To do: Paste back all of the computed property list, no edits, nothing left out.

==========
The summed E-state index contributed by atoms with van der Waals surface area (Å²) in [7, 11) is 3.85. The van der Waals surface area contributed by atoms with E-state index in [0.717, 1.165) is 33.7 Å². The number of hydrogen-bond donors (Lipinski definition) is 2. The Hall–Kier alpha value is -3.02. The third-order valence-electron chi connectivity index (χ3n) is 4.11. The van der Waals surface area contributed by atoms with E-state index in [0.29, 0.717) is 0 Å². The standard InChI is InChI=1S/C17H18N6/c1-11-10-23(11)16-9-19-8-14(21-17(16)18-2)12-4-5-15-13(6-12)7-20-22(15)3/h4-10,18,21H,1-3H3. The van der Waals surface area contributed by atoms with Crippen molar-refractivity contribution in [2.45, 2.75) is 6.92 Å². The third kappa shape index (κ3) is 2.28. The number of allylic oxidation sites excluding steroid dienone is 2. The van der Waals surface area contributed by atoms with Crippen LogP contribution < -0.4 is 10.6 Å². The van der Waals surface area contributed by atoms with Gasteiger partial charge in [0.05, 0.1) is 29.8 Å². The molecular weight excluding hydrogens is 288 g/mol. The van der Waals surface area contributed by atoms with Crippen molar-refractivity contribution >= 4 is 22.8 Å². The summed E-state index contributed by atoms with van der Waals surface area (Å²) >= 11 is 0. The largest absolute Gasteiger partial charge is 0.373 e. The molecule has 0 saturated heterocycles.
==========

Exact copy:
The summed E-state index contributed by atoms with van der Waals surface area (Å²) in [7, 11) is 3.85. The van der Waals surface area contributed by atoms with E-state index in [0.717, 1.165) is 33.7 Å². The number of hydrogen-bond donors (Lipinski definition) is 2. The Hall–Kier alpha value is -3.02. The third-order valence-electron chi connectivity index (χ3n) is 4.11. The van der Waals surface area contributed by atoms with E-state index in [0.29, 0.717) is 0 Å². The standard InChI is InChI=1S/C17H18N6/c1-11-10-23(11)16-9-19-8-14(21-17(16)18-2)12-4-5-15-13(6-12)7-20-22(15)3/h4-10,18,21H,1-3H3. The van der Waals surface area contributed by atoms with Crippen molar-refractivity contribution in [2.45, 2.75) is 6.92 Å². The third kappa shape index (κ3) is 2.28. The number of allylic oxidation sites excluding steroid dienone is 2. The van der Waals surface area contributed by atoms with Crippen LogP contribution < -0.4 is 10.6 Å². The van der Waals surface area contributed by atoms with Gasteiger partial charge in [0.05, 0.1) is 29.8 Å². The molecular weight excluding hydrogens is 288 g/mol. The van der Waals surface area contributed by atoms with Crippen molar-refractivity contribution >= 4 is 22.8 Å². The summed E-state index contributed by atoms with van der Waals surface area (Å²) >= 11 is 0. The largest absolute Gasteiger partial charge is 0.373 e. The molecule has 0 saturated heterocycles.